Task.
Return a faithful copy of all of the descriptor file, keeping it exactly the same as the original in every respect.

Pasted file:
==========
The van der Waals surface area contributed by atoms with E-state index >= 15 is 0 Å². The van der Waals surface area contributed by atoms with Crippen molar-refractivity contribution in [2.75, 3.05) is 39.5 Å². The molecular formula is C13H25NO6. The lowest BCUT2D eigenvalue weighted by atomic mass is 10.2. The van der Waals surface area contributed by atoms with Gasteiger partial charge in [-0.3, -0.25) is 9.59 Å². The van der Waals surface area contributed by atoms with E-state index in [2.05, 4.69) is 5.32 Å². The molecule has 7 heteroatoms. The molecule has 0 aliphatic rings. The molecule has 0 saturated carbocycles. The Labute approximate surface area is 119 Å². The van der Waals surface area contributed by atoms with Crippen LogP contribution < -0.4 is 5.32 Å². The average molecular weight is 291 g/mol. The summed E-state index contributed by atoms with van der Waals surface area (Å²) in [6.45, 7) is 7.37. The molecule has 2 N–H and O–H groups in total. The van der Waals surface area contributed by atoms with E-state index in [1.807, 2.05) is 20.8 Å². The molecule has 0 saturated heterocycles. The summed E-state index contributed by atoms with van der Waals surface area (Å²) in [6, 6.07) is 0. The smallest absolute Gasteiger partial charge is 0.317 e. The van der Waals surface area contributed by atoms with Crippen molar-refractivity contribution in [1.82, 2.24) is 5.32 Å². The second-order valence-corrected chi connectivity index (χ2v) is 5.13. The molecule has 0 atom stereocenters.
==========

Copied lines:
The van der Waals surface area contributed by atoms with E-state index >= 15 is 0 Å². The van der Waals surface area contributed by atoms with Crippen molar-refractivity contribution in [2.75, 3.05) is 39.5 Å². The molecular formula is C13H25NO6. The lowest BCUT2D eigenvalue weighted by atomic mass is 10.2. The van der Waals surface area contributed by atoms with Gasteiger partial charge in [-0.3, -0.25) is 9.59 Å². The van der Waals surface area contributed by atoms with E-state index in [2.05, 4.69) is 5.32 Å². The molecule has 7 heteroatoms. The molecule has 0 aliphatic rings. The molecule has 0 saturated carbocycles. The Labute approximate surface area is 119 Å². The van der Waals surface area contributed by atoms with Crippen LogP contribution < -0.4 is 5.32 Å². The average molecular weight is 291 g/mol. The summed E-state index contributed by atoms with van der Waals surface area (Å²) in [6.45, 7) is 7.37. The molecule has 2 N–H and O–H groups in total. The van der Waals surface area contributed by atoms with E-state index in [1.807, 2.05) is 20.8 Å². The molecule has 0 saturated heterocycles. The summed E-state index contributed by atoms with van der Waals surface area (Å²) in [6, 6.07) is 0. The smallest absolute Gasteiger partial charge is 0.317 e. The van der Waals surface area contributed by atoms with Crippen molar-refractivity contribution in [1.82, 2.24) is 5.32 Å². The second-order valence-corrected chi connectivity index (χ2v) is 5.13. The molecule has 0 atom stereocenters.